No – she loves it. LOVES it I tell you. I dread her teenage self despising me but right now, I can spin fairy tales out of nothing and she makes me feel miraculous.

I’m off now to hang the patchwork curtains I finished last night. I’ll be back with pictures and I promise it won’t be a another week away. Looking back over the last few posts they’ve been very kid-centric. That’s just how I feel at the moment. I remember being obsessed with Robinson Crusoe and Swiss Family Robinson one childhood summer. Alice and I would range over the house gathering everything important onto my top bunk then staying, washed up there for the rest of the day. We’d have two minutes to run hysterically around filling our arms with what we wanted to rescue then we’d hurl ourselves and our bounty onto the bunk. I feel a little like that this summer. Spending half an hour holding her asleep on my lap tracing the arch of her eyebrow. Reading exhaustively the workbooks he’s bought home from school full of his stories and ideas. Trying to memorize them both.

Sports Day

It is Zeph’s sports day today and incredibly grey and gloomy. He was slightly devastated and spent breakfast bemoaning the fact it rained on EVERY one of his sports days. I just nodded along and tried to hide the fact I was keeping everything crossed for rain.

I loathed sports day when I had to take part and always felt it was totally unfair that they didn’t have an equivalent day for anything I was actually good at – like reading or drawing. It’s all very well comforting children by saying you can’t be good at everything but why never give the less athletic a chance to shine?

Zeph seems unbothered by all this. True his infants sports day was basically six teams all taking turns at various obstacle races. Everyone gets a medal at the end. There are no races as such. Equally there’s no defined beginning or end or indeed, purpose. Watching it is painful, sustained boredom. I dread it nearly as much as the ones I was forced to take part in. Hideous.

Yet I still go – determined as I am to be a ‘good’ parent and a supportive one. This year, the first in junior school, threatens to have actual races – I’m curious to see how Zeph takes to it. I had to resist the temptation of a gin-in-a-tin at the supermarket this morning and frankly, it was only the imagined judgement of other parents that dissuaded me.

Ida and I have done a lot of painting recently. There are a million larger tasks I’d like to get my teeth into but I lack the motivation and, more crucially, a gripping hand. Both are quite dodgy at the moment but my left reminds me of a play mobile hook. So we pass the time making jars of water murky and filling scrap paper with owls having tea and cats waltzing under the moon.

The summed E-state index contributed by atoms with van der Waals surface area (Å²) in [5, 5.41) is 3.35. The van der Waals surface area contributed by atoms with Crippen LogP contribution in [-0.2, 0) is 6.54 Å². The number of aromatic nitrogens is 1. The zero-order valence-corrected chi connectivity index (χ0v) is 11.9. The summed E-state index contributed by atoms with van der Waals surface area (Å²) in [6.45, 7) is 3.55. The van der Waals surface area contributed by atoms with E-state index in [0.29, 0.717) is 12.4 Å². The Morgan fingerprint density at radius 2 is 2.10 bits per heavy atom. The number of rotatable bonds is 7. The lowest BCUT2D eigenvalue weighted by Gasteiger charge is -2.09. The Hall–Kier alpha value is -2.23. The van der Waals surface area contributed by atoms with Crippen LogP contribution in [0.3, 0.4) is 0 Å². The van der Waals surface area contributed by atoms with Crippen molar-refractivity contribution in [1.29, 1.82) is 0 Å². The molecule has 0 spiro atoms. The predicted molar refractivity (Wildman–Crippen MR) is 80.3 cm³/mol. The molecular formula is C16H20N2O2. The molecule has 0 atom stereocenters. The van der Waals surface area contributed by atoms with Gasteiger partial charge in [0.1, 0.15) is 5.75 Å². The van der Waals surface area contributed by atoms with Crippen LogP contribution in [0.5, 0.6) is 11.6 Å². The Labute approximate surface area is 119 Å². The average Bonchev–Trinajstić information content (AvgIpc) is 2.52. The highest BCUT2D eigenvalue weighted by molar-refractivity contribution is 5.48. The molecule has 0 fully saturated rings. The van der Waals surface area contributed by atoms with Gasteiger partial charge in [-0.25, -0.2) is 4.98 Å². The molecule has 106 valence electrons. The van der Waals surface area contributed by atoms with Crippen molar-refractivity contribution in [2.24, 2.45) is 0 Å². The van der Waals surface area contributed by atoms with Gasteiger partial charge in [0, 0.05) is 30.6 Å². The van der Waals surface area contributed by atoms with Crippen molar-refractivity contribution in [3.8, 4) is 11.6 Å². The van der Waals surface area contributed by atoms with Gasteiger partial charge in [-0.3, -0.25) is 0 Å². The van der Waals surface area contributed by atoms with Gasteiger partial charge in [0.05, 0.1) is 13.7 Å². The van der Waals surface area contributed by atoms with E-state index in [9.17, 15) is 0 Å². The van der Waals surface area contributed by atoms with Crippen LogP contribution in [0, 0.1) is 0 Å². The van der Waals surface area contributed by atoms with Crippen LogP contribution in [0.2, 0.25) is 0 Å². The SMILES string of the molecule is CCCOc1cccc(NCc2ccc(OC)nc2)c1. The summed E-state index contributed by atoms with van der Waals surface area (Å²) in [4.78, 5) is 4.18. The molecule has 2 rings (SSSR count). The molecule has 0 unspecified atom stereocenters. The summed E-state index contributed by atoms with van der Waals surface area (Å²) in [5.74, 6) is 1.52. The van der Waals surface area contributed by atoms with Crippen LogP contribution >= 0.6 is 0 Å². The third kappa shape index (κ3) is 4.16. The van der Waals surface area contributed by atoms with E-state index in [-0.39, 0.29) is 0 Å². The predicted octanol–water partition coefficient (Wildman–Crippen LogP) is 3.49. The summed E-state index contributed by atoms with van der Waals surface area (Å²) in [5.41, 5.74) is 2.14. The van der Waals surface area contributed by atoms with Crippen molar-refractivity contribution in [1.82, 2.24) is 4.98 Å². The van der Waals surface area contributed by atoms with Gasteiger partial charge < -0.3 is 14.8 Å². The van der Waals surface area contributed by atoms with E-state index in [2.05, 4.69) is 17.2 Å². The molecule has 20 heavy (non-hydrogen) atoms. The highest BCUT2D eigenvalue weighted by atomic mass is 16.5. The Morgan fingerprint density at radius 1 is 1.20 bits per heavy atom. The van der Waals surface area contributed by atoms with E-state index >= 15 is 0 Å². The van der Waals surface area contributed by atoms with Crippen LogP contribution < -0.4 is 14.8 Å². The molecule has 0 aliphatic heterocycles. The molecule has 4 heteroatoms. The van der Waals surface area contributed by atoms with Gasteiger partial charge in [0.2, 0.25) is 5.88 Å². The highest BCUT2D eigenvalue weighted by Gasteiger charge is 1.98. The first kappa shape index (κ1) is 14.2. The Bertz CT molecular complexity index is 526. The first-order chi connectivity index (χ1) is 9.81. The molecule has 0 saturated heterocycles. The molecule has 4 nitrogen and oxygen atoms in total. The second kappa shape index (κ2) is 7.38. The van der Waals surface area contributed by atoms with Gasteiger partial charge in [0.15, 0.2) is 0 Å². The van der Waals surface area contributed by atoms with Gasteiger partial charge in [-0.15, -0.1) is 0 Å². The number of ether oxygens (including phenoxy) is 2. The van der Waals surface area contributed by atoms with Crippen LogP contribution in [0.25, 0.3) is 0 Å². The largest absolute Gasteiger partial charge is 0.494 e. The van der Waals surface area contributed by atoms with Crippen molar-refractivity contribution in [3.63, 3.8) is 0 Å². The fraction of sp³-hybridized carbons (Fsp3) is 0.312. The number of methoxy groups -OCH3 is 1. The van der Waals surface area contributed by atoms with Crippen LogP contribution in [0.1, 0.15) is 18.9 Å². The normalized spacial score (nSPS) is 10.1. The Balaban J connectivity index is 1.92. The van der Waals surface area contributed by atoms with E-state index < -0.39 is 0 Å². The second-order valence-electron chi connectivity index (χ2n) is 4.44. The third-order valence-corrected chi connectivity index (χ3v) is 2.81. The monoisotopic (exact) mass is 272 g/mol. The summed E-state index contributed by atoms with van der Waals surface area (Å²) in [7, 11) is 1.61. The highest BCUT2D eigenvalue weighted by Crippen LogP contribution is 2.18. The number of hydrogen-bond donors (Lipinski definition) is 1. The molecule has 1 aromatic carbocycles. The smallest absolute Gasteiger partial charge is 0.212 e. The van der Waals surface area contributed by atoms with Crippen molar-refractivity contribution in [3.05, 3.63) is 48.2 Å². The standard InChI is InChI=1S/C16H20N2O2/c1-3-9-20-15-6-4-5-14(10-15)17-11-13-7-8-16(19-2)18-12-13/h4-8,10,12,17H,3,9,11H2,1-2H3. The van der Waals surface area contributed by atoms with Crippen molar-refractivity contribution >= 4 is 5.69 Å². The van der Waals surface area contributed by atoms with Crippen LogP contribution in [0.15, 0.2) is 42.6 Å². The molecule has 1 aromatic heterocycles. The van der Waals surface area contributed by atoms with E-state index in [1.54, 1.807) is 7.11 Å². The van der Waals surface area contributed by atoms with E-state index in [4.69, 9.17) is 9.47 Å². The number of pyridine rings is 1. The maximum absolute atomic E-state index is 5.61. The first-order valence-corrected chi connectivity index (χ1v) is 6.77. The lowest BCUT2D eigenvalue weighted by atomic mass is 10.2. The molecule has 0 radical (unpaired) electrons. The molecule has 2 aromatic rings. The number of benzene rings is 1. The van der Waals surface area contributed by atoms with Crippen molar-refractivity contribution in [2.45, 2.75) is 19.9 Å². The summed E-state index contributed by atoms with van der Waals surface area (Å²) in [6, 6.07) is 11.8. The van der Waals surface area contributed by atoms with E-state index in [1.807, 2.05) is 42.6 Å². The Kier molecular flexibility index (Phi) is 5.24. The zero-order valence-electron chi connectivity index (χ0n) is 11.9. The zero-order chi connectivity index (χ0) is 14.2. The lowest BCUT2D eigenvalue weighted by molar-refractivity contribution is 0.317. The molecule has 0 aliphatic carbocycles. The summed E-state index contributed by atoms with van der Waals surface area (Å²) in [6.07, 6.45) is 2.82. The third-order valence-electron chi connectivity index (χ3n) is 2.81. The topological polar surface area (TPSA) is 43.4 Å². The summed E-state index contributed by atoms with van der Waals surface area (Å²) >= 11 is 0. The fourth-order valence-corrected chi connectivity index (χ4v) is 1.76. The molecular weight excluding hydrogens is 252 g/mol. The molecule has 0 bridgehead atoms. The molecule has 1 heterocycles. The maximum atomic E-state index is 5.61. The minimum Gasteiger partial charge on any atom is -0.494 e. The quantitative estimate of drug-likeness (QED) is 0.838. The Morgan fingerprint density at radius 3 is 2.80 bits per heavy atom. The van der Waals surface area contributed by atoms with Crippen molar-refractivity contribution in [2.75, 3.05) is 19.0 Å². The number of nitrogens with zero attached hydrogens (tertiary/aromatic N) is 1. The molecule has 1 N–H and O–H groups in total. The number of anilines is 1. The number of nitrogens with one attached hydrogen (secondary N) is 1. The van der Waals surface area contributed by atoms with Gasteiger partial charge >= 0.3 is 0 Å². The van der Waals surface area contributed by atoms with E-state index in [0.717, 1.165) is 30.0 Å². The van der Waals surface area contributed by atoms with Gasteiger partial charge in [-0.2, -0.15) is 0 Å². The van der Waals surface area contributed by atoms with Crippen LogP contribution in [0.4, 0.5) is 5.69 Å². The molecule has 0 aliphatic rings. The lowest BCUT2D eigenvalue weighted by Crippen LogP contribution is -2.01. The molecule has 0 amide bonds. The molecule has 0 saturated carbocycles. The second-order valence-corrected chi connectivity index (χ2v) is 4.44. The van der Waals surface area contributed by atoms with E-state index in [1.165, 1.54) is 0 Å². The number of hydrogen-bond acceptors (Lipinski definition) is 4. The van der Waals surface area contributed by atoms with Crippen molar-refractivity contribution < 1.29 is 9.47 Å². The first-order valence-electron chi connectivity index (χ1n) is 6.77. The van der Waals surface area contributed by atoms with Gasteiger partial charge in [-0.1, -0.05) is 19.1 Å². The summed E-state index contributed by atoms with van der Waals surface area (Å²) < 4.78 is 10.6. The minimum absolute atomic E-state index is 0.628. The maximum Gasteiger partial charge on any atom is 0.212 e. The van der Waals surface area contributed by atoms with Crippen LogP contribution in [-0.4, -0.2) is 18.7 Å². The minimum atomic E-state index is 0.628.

I have ordered a bunk bed and various flat pack ikea items. The bed is due to arrive tomorrow. All for project bunk bed summer, there’s no getting out of it now…Soon I will be trying to use a screwdriver, getting red and sweaty while cursing loudly and comprehensively. Until then we’re happily daubing.

 BT’s today include, picking mint from the garden to add to the steamed new potatoes for lunch, a new tube of red paint, Ida feeding the cat titbits from her chicken sandwich, said cat racing back into the house away from the seagull lurching around at the end of the garden, Ida bringing me the hairbrush and a band and asking, very nicely, for a “tail”

Summer windfalls

These pictures are from last week, when the sun actually shone. Unlike this weekend although the rain didn’t spoil the barbecue to celebrate my cousins confirmation. My family aren’t put off by a little rain I tell you. Although Z did leave his trainers outside where they got completely soaked. Which through a serious of drying mishaps including a tumbledryer spin ended up with my resourceful uncle Tony re-attaching the soles with a hot glue gun. Great tip and I’ll be attempting to fix Z’s school shoes later in an attempt to get them to limp through to the end of term…

I love this inspired alternative use of the basket;

but what I love most is I can remember collecting up the fairy apples from my G’mas lawn in the summer and lining them up on the old brick wall or attempting to sell them to my family. As we sat on the bench watching her squatting and carefully examining each tiny windfall my heart felt very full.

I don’t know why I feel surprised though. Surely it’s one of the joys of parenting your child, reigniting memories? Of course it all depends on the memories. These are pretty good.

Today Zeph and I measured the bedroom exhaustively for the big bunk bed event. My child has expensive tastes and I’ve had to placate him with customisation promises instead. I foresee many flat pack hours ahead… New stuff is really exciting. I’ve planned in a LOT of new storage and he has made extravagant promises about keeping everything tidy. Again my heartstrings tug as I still make these internal promises every time I actually manage to clean the house or sort out a corner.

I think I’m still waiting to grow up and get organised.